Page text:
I know that you can navigate between empty lines with { and } on Normal and Visual mode, but there is a way to do this on Insert mode ?


1 Answer 1


The vim way to do this would be to type this in insert mode: ctrl-o + {. It tells vim that you want to execute a normal command and then be immediately returned to insert mode. You'll notice that it isn't much faster than just doing Esc + { and then going back into insert mode...

The reason that these { and } type motions exist in normal mode without such counterparts in insert mode is that the design of vim is fundamentally about dissociating 'navigating/editing existing text' from 'inserting new text' and thus has the normal mode and insert mode.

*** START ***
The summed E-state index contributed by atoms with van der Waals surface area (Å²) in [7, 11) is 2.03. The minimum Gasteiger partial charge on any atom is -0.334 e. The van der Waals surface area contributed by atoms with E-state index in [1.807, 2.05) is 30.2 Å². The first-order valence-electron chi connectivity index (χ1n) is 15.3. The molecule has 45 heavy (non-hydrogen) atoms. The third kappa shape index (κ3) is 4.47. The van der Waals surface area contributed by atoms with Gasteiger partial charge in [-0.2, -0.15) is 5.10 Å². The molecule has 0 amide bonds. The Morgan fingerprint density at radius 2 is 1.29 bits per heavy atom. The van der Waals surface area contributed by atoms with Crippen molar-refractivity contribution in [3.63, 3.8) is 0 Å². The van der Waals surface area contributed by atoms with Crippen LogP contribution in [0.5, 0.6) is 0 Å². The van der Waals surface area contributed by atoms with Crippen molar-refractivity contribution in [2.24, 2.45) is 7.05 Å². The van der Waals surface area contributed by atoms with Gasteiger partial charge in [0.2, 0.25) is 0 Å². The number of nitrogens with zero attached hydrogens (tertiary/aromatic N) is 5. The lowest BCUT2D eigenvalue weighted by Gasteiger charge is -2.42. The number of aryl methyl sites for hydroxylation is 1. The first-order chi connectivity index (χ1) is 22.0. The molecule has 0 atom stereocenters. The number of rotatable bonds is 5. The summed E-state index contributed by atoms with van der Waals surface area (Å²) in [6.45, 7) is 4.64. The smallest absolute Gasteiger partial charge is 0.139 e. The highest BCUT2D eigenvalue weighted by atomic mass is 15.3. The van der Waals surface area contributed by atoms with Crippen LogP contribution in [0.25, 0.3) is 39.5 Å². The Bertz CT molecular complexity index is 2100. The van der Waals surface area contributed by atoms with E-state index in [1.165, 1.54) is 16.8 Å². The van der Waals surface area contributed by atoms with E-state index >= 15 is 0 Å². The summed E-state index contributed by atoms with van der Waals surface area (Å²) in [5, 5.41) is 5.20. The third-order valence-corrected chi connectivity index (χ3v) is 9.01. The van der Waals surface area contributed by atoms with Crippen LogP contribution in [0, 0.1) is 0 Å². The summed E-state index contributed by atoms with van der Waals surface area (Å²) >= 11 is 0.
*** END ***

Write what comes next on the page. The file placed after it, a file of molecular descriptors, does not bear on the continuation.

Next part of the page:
Since movement falls into the 'navigating/editing' category (where it usefully combines with the 'delete', 'change', yank' operators etc. to give so much power), there aren't so many movement commands available in insert mode - insert mode is for inserting text, not moving around the document.

The best way is to learn to hit Esc, move, and drop back into insert mode. If you're using the Esc key at the top left of the keyboard to switch modes, I understand that it must be tempting to go against the grain of vim and look to duplicate normal mode movements without leaving insert mode. That's why so many vim users remap some more convenient key to act as Esc (such as Capslock), or make dedicated insert mode mappings like jj or jk to move from insert mode to normal mode.

As a last pitch for just switching from insert to normal mode: even if you did have the { and } like motions in insert mode (or made an insert mode mapping to do it...), think of all the other motions you're training yourself not to use since you don't have them available in insert mode (0, ^, $, %, f/F, t/T)!

  • Thanks! It worked right away
    – Ulises
    Apr 27, 2021 at 17:13

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